Higher standard of living
in Africa aims to link cotton farmers involved in contract farming to textiles retailers in Europe. Farmers are trained in sustainable production, and their harvest is sold with the brand “Cotton Made in Africa”. First evaluations show that the farmers concerned are making considerably more money than they did before.
By Roger Peltzer and Susanne Neubert
In 2005, the Cotton Made in Africa (CmiA) initiative started pilot projects in three African countries. The Otto Group is a multinational retail group based in Germany. It set up the Aid by Trade Foundation (AbTF), which is working on establishing CmiA as a brand in rich nations. Since late 2008, the Bill & Melinda Gates Foundation and the German Federal Ministry for Economic Cooperation and Development (BMZ) are supporting the project. The Gates Foundation and the BMZ together pledged $ 30 million for the years 2009 to 2012 to this PPP which now provides support to farmers in six countries: Benin, Burkina Faso, Côte d’Ivoire, Malawi, Mozambique and Zambia. In the context of the Competitive African Cotton Initiative (COMPACI), some 300,000 cotton farmers get training in new cultivation techniques in order to increase their yields and incomes. In return, the AbTF has committed to developing markets for sustainably produced cotton.
In 2010, ten million items of clothing with the CmiA label were sold. The market value was € 70 million to 80 million. Approximately 4,000 tonnes of certified cotton from Africa were used to make these clothes. Large companies such as Puma, Otto Group and more recently C&A are CmiA’s major partners. Licensing fees and partner contributions brought in nearly € 1 million in 2010. The AbTF and its marketing company are close to the point where they will no longer need public funding. Surpluses from licence revenue are expected from 2013 on, and they are to be re-invested in Africa.
In Germany, CmiA sells better than Fairtrade cotton. Nonetheless, it is not a product for the mass market. CmiA products made up less than two per cent of Otto Group’s total textiles revenue in 2010. CmiA was able to buy only five per cent of 90,000 tonnes of certified African cotton. The rest was sold on the world market as conventional cotton. No doubt, selling remains the core challenge for CmiA.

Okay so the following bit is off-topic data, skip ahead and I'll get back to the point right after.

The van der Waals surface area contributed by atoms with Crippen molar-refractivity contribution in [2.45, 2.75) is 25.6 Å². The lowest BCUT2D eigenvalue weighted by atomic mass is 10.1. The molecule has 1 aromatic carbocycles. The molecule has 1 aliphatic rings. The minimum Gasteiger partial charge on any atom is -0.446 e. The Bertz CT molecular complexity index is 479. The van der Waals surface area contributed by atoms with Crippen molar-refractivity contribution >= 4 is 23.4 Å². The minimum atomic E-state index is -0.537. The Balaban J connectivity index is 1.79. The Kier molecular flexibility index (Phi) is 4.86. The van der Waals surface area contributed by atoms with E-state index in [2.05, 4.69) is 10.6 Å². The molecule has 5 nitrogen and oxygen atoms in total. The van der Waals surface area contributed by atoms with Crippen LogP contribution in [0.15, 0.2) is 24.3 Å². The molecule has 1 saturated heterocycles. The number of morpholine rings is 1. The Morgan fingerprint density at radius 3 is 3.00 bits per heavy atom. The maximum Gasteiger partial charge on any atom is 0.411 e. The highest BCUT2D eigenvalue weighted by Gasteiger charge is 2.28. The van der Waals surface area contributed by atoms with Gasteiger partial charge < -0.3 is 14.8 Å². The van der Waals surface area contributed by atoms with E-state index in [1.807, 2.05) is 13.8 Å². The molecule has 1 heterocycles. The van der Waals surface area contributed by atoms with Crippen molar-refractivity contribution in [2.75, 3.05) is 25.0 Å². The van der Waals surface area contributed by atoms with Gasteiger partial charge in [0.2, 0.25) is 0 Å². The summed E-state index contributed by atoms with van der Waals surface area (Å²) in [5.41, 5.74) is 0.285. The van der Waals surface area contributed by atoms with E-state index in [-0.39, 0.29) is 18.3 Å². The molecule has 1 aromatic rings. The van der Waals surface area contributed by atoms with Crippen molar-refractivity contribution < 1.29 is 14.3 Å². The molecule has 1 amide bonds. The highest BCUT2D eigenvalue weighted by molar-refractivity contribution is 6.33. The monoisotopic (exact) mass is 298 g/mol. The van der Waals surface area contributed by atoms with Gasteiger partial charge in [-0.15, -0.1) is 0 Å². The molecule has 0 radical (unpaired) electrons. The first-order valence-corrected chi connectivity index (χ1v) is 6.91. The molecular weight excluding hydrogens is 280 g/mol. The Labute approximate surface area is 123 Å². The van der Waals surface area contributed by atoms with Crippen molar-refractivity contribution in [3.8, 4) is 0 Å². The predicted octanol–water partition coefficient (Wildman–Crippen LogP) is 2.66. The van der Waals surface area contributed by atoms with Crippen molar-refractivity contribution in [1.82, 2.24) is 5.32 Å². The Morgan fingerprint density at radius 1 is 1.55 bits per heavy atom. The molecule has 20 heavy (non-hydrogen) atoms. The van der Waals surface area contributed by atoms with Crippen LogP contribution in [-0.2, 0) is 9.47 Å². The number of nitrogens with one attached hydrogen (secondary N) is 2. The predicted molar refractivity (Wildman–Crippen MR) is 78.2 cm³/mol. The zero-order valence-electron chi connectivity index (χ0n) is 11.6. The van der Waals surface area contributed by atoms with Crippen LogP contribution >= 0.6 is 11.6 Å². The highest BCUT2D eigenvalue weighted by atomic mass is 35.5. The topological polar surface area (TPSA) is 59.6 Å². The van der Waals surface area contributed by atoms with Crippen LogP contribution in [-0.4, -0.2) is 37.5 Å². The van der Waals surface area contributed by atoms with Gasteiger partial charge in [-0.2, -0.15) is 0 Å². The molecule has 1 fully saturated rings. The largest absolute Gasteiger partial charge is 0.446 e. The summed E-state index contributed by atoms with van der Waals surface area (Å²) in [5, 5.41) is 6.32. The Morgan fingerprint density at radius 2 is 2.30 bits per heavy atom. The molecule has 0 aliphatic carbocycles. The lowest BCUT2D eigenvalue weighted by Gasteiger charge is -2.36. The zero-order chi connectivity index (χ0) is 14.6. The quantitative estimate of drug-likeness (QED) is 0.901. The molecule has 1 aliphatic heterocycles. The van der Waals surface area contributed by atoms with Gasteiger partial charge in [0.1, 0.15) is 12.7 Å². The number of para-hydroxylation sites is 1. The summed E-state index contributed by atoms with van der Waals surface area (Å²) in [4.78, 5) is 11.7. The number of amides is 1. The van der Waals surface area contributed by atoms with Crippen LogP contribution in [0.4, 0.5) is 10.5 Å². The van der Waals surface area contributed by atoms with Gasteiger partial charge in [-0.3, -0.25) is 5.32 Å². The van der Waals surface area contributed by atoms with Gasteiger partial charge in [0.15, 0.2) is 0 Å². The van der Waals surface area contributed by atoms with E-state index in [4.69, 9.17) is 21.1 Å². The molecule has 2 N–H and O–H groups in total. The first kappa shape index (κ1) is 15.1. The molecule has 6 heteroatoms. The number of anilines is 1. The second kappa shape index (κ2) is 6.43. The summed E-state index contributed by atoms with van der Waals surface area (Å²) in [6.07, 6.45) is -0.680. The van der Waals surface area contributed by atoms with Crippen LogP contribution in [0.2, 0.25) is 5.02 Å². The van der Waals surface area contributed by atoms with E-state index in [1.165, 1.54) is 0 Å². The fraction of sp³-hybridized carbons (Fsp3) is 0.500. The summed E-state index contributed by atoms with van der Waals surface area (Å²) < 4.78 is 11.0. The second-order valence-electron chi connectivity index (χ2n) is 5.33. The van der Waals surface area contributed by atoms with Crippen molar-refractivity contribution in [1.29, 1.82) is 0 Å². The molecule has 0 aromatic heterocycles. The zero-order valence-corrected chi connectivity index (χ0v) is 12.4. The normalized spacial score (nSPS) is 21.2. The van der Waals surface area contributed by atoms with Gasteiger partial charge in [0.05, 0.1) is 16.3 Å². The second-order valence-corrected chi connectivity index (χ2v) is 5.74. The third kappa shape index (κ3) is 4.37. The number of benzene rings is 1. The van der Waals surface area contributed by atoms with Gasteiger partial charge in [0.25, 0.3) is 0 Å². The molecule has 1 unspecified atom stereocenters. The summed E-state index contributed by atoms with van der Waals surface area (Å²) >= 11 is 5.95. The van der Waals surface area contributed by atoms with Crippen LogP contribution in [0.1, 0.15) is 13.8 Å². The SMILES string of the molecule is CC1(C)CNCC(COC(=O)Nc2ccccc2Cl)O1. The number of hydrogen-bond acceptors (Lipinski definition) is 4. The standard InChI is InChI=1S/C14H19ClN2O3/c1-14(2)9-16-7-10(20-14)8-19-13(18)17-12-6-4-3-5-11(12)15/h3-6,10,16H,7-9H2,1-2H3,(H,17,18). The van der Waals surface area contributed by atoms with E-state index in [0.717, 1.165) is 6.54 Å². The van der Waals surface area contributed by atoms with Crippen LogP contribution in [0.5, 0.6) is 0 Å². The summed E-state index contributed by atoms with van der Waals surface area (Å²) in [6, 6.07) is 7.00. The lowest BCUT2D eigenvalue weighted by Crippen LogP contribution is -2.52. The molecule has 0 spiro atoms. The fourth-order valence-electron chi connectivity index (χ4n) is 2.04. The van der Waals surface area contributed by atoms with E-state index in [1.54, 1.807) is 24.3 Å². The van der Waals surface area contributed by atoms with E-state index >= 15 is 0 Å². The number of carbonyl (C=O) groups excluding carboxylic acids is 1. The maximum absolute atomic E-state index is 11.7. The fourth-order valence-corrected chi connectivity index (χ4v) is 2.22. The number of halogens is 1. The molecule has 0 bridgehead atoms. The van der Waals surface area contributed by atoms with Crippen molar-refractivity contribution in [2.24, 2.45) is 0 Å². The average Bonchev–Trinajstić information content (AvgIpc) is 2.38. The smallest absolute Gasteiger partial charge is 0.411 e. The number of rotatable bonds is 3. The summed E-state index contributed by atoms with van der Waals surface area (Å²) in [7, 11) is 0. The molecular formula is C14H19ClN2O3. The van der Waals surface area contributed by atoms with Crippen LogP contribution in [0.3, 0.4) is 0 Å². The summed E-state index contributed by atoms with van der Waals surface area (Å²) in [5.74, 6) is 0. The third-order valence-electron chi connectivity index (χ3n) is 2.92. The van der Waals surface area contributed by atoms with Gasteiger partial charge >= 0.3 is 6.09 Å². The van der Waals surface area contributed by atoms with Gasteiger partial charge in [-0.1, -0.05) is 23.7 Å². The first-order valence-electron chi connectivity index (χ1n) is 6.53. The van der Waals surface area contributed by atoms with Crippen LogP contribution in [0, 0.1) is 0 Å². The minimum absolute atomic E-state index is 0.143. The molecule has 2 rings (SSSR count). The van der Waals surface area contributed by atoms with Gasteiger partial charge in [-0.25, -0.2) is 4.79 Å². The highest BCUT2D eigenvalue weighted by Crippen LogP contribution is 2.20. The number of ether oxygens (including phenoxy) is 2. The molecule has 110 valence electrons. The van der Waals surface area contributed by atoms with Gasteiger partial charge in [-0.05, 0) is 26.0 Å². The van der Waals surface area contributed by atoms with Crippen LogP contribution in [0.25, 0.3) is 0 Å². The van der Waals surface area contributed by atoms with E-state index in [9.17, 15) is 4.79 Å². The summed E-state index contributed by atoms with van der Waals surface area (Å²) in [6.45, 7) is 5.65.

In September, the AbTF signed a memo-randum of understanding with the Better Cotton Initiative (BCI), which includes companies like Ikea, H&M and Adidas, so CmiA cotton is likely to be sold as BCI cotton, starting next summer. This deal, it is hoped, will provide access to major new customers, especially in English-speaking countries.
Seven cotton companies that work with 300,000 farmers have been certified according to CmiA standards since the project began. By early 2011, 200,000 COMPACI contract farmers had been trained. By the end of the coming year, the number will amount to 300,000 at least. However, teaching farmers new skills is easier than making sure they
apply everything they learn. CmiA stakeholders are currently discussing appropriate incentives and other options to motivate farmers to adopt sustainable cultivation techniques. It is obvious, of course, that attractive cotton prices boost motivation.
Measuring impacts early
Whether a programme has impacts and, if so, what they are, is an interesting question. To answer it in regard to COMPACI, an evaluation is being carried out by a Chicago-based institution, the National Opinion Research Centre (NORC). NORC has conducted representative baseline studies in order to establish what the farmers’ living conditions were like before the intervention.
The data show that each farmer, on average, has a family of six members. The programme will thus reach 1.8 million people directly by the end of 2012, more than 80 % of whom earn less than $ 1.50 a day. Their farms are usually not even 10 hectares in size. Typically, they grow cotton on one third of their land, the rest is used to cultivate food crops such as corn, sorghum, peanuts and soya.